[And those fucking people that provide the oxygen better come and pick up that equipment and shit or I swear I will leave it at the goddamn curb! How many fucking weeks do I need to sit on this before they come and get it? I will sell those tanks for fifty cents a pop at a yard sale!]
I came to see him as often as I could, roughly every other day. When he was doing better, I figured he would be home soon. Then he took a turn, a hard left down hill. His kidneys failed. He had a tube in his lungs to breath, and he was sedated so that he would lie still and take it. I remember seeing it, and it’s not something I want to remember. His chest heaving almost mechanically, unnaturally, as the machine helped him breath. I never got straight if it was a ventilator or a respirator, and I’m not sure what the difference was.
He was on powerful antibiotics for the pneumonia, and other meds as well. We hoped to take him out of sedation, and talk to him, and tell him we love him. Although they removed the sedation meds, he never regained consciousness. We called all the family, and they came to see him one last time. His sisters, my cousins, my uncle, my kids and grandkids. My wife.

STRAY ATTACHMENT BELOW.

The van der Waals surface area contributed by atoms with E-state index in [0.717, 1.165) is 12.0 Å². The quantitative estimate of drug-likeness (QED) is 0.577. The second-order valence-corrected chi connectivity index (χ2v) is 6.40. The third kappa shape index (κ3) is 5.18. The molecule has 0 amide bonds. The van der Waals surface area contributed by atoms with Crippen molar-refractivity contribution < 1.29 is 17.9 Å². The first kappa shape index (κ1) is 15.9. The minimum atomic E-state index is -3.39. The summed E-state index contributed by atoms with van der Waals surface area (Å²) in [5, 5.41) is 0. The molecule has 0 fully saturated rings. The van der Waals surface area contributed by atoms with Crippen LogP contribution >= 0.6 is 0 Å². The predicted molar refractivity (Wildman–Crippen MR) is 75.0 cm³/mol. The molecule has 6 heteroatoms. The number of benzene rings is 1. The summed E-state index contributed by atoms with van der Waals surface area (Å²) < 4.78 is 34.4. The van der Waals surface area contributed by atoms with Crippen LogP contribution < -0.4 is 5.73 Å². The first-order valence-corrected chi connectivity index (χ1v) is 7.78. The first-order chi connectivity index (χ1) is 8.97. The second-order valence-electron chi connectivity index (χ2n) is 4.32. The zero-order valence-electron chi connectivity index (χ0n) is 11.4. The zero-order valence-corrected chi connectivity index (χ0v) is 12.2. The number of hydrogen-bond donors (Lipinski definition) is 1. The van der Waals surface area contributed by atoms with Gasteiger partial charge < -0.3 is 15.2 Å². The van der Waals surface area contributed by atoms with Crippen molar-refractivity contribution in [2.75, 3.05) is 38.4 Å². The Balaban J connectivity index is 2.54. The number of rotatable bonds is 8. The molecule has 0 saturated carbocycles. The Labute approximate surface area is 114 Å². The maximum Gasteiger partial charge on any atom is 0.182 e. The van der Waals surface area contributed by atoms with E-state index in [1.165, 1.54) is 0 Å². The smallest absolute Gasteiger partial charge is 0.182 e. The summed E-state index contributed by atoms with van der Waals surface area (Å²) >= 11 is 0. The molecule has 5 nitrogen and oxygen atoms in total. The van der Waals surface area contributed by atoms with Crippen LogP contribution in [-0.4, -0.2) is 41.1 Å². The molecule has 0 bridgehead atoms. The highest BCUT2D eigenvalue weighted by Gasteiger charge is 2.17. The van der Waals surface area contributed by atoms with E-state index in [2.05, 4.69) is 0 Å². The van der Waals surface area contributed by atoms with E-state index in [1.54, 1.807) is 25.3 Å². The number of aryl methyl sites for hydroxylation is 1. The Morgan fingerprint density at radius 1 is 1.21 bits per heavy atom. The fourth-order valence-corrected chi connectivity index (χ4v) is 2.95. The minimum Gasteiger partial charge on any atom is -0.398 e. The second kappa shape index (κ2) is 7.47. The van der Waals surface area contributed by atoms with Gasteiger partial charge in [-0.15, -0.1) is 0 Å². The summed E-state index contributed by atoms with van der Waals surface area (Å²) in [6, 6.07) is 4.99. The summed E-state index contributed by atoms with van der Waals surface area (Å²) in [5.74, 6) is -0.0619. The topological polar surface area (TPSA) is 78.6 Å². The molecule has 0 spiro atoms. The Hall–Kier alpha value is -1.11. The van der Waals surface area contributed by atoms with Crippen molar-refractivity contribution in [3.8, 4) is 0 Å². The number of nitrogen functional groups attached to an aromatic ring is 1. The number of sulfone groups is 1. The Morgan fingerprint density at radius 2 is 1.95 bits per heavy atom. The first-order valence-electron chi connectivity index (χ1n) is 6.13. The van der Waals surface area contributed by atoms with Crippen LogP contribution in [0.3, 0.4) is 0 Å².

Yeah, that was fun. In the midst of all of this, my father on his deathbed, my wife comes up with the kids. Detroit happened to be back at my dad’s house with my sister during this, and came back after she left. She raised a bit of a stink. I don’t remember what it was about, all I remember is, I walked out of the hospital for a while while she was there. Later she did hug me as she cried. But I do remember the constrast of how Detroit handled herself and how the Storm did. How did *my* father on his deathbed become about her?